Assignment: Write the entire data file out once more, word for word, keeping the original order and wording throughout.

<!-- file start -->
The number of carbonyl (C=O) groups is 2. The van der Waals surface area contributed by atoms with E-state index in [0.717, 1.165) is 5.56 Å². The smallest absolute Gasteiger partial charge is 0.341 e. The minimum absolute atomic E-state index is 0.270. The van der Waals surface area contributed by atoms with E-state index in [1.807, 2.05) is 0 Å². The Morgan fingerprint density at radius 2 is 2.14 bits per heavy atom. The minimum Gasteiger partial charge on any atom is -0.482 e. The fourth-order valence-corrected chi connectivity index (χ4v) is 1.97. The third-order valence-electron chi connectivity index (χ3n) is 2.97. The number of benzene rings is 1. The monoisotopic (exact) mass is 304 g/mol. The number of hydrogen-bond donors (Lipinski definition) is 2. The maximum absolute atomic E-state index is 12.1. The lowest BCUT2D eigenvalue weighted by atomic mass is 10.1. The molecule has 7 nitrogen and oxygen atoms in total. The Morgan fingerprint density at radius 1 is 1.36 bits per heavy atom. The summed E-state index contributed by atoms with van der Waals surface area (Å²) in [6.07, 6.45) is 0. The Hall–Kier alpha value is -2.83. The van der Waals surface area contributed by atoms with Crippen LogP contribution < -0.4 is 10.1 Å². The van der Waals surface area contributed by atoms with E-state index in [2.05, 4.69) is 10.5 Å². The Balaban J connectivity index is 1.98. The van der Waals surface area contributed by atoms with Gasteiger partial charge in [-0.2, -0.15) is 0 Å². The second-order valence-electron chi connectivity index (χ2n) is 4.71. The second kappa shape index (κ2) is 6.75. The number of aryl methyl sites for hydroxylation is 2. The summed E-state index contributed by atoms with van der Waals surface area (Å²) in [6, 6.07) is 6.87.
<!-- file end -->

The number of carbonyl (C=O) groups is 2. The van der Waals surface area contributed by atoms with E-state index in [0.717, 1.165) is 5.56 Å². The smallest absolute Gasteiger partial charge is 0.341 e. The minimum absolute atomic E-state index is 0.270. The van der Waals surface area contributed by atoms with E-state index in [1.807, 2.05) is 0 Å². The Morgan fingerprint density at radius 2 is 2.14 bits per heavy atom. The minimum Gasteiger partial charge on any atom is -0.482 e. The fourth-order valence-corrected chi connectivity index (χ4v) is 1.97. The third-order valence-electron chi connectivity index (χ3n) is 2.97. The number of benzene rings is 1. The monoisotopic (exact) mass is 304 g/mol. The number of hydrogen-bond donors (Lipinski definition) is 2. The maximum absolute atomic E-state index is 12.1. The lowest BCUT2D eigenvalue weighted by atomic mass is 10.1. The molecule has 7 nitrogen and oxygen atoms in total. The Morgan fingerprint density at radius 1 is 1.36 bits per heavy atom. The summed E-state index contributed by atoms with van der Waals surface area (Å²) in [6.07, 6.45) is 0. The Hall–Kier alpha value is -2.83. The van der Waals surface area contributed by atoms with Crippen LogP contribution < -0.4 is 10.1 Å². The van der Waals surface area contributed by atoms with E-state index in [2.05, 4.69) is 10.5 Å². The Balaban J connectivity index is 1.98. The van der Waals surface area contributed by atoms with Gasteiger partial charge in [-0.2, -0.15) is 0 Å². The second-order valence-electron chi connectivity index (χ2n) is 4.71. The second kappa shape index (κ2) is 6.75. The number of aryl methyl sites for hydroxylation is 2. The summed E-state index contributed by atoms with van der Waals surface area (Å²) in [6, 6.07) is 6.87.